My head-scratching over poverty has already produced a deep trench scrawped into my skull. But at least some of the facts are now becoming clearer.
We free market types are pretty much agreed how we can improve our health and education services: restructure the whole shebang around choice and competition, and get rid of the politicos. Likewise, we largely agree that with local policing and tougher penalties we'd get a grip on criminal justice.
But welfare reform finds us much less certain, and much less agreed. Of course, we all want to end the waste and the dependency culture, as detailed so clearly in Reform's excellent report earlier this week. But how to do it without punishing the deserving poor? That is the question.
Which is why the Citizens Basic Income (CBI) is so very seductive (for exposition see Wiki article). Instead of having all those impenetrably complex, administratively cumbersome, poverty-trapping, work-disincentivising welfare benefits, we just have a flat-rate Citizens Basic Income, paid to everyone. No means testing- you get it just by virtue of being a citizen. And if you can also earn money on top, that's great- there's no clawback, other than the income tax you pay on your earnings.
True, Mrs T reckons that with a guaranteed state income, layabouts would never work again (the Malibu Surfer effect). And the redoubtable Colonel worries that if the right accepts the principle of CBI, it's selling the pass on compulsory government redistribution. Good points, but most of us still follow S&M, Jarndyce, and Tim, and just want to know where we sign.
Can it really be that easy?
As always, we need to look at the numbers.
We're currently spending some £150bn pa on cash welfare (see Public Expenditure Statistical Analysis 2006 Table 3.6). So if instead of all that complex targeting, we simply divied it up equally among Britain's 48.5m adults, we'd get just over three grand apiece.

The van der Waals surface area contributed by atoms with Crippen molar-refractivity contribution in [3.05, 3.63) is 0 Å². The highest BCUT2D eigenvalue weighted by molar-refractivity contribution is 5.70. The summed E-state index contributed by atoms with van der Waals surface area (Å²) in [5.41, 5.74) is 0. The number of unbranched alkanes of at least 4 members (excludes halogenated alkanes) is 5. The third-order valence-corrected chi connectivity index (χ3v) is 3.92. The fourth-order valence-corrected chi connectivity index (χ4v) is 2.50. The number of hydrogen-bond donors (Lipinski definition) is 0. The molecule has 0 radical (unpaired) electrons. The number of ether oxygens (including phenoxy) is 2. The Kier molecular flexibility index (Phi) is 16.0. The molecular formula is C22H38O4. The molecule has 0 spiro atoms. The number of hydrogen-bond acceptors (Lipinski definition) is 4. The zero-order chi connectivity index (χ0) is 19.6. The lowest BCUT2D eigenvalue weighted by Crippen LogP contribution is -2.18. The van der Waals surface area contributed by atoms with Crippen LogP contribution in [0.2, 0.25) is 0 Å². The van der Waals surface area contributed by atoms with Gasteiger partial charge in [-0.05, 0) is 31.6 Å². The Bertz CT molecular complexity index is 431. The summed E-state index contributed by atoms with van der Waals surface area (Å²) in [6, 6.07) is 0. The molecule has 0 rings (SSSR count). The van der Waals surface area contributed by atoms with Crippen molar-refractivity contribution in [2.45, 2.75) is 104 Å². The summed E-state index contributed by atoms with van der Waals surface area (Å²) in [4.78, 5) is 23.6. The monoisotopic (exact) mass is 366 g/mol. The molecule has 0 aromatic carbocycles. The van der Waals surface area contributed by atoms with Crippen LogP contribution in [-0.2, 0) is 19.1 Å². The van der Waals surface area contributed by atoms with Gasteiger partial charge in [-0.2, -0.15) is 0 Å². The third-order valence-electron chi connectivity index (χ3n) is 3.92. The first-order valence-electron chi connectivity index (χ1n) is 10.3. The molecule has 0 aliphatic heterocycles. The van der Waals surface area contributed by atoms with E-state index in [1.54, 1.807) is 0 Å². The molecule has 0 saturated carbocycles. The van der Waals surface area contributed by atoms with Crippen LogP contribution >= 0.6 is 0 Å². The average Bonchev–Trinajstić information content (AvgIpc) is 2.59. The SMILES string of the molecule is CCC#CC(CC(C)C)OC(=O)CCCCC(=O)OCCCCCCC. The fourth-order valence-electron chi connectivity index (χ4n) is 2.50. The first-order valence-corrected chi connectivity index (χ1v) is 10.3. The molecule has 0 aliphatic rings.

But to that we can add the money we'd save by abolishing income tax allowances, because under CBI all income except the CBI would be taxed. That currently totals about £65bn (see Budget Report Table A3.1), so adds a further £1,300 or so to CBI. Which means we're now on a CBI of getting on for £4,500 pa.
Some, such as S&M, would go further and abolish VAT exemptions for things like food and rent, plus Inheritance Tax allowances. Doing all that would take our CBI up to around £5,000 pa.
Not bad you think. That's £5 grand a year for every adult citizen, not means tested, and theirs to keep irrespective of any extra earnings. No poverty trap, no more costly admin disasters, no more jobs for personal tax advisors, and it wouldn't cost us a penny more.
Except of course, these days £5 grand ain't that much. For example, it would imply a cut of nearly a grand a year for a single pensioner currently on the government's minimum income guarantee (now called the Pension Guarantee Credit). And trust me, these people are not living in the lap of luxury as it is, let alone being made to pay 17.5% VAT on all their food, fuel, and rent.
So OK, you say, let's take pensioners out of the equation, and deal with them separately. Their work/leisure choices are limited, and it's not them we're really concerned about. In fact, we could call them the deserving poor.
The people we're really interested in are the undeserving poor- the ones who should be out at work earning their own money instead of staying at home drinking, smoking, watching Trisha, and having loads of kids that we have to pay for.
Re-run the arithmetic. Taking out pensioners removes £65bn pension spend from the numerator, and 9.5 million OAPs from the denominator, giving a new lower CBI of £4,500 pa.
£4,500 pa is not a lot of money. It's 25% less than the £6,000 pa currently received as cash benefits by Britain's poorest 20% (see this ONS analysis Table 16a)- and that's before taking account of our imposition of 17.5% VAT on food, fuel and rents.
Of course, we could easily increase these amounts- but only by increasing taxes to pay for it. For example, using HMT's tax ready reckoner, we could fund a doubling of the CBI to £9,000 pa by increasing the basic rate of income tax by... gulp....50p.
Also there's the problem that any increases in marginal tax rates to fund a higher CBI would seriously damage incentives. All the evidence suggests that increasing marginal tax rates for those further up the income scale is likely to damage overall economic performance far more than any benefit from increasing incentives to those currently caught in the poverty trap further down. So the net cost would be substantially higher than even HMT's static analysis suggests.
I really like the idea of the CBI.
Sadly, the sums don't seem to add up.